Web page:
But it will be enough.

Ideology’s Inroads

Bradley J. Birzer, in his essay, “Conservatism is Not an Ideology,” says,

…As modernity, and now post-modernity, continue to make inroads, ravenously mocking and devouring history, tradition, and religion, more and more persons become prey for the seductiveness of false absolutes and easy answers. They crave something greater than themselves but have missed the opportunity to embrace true religion and right reason. They latch onto the first thing that presents itself as truth.

Birzer observes, “ideologies do not politely contain themselves within revolutionary tyrannies; they have slowly infected all of the West, especially its literature and politics.”

He reiterates that Kirk saw conservative thought as the opposite of ideology because it supports tradition, religion, and history as vital guides to future thought, words, and actions.

Birzer then quotes Cicero when defending his premise that Twenty-first Century man has forgotten how to balance the universal with the particular:

True law is right reason in agreement with Nature…it is of universal application, unchanging and everlasting; it summons to duty by its commands and averts from wrongdoing by its prohibitions.

Ideology’s inroads stem from the adage, “Men have forgotten God; that’s why all this has happened.” Solzhenitsyn related this to his audience during his Templeton Address as an explanation, offered by the old in his youth, for the great disasters that had befallen Russia as a result of the revolution. This speech, advocating the need for divine guidance, began his reputation’s decline among intellectuals in America.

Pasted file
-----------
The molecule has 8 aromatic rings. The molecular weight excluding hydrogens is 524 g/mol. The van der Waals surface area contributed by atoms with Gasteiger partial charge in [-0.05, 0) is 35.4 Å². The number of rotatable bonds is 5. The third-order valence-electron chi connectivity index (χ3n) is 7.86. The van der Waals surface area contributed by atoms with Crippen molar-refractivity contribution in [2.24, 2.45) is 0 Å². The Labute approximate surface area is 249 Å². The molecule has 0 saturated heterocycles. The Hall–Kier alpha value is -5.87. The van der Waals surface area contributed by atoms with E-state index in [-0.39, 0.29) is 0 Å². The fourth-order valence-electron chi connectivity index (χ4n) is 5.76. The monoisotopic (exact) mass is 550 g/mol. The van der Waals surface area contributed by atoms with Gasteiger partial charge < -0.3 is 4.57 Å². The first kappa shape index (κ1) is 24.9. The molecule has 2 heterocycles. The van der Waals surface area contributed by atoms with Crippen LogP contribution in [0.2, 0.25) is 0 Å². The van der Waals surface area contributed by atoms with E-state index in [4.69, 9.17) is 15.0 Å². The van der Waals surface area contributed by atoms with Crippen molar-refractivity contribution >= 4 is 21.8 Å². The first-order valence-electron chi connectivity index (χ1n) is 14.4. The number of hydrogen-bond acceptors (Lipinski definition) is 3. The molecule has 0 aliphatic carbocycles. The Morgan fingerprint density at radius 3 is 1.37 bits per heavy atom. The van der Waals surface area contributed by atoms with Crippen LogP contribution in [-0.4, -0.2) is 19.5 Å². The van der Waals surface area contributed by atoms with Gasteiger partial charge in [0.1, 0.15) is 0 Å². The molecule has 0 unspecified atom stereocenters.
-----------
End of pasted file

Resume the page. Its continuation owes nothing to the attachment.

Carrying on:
Philosophical Rebellion

While accepting an honorary degree, Isaiah Berlin related an observation by the German poet Heinrich Heine as an illustration of the power of ideas, “[He] told us not to underestimate the quiet philosopher sitting in his study; if Kant had not undone theology, he declared, Robespierre might not have cut off the head of the King of France.”

Glenn Tinder, in his essay, “Augustine’s World and Ours,” quotes Sartre when he said, through a character in his novel Nausea, that “anything can happen, anything.” Tinder goes on to say,

The modern mood is one of radical insecurity; nothing is so senseless or catastrophic that we can assume it will not befall us. As God has lost historical sovereignty in modern eyes, He has lost the power to call forth human love.

He says that if God is dethroned, not only do we no longer have the security of His sovereignty over events, but we lose the influence of His sacrificial love, both for salvation and as a pattern for life.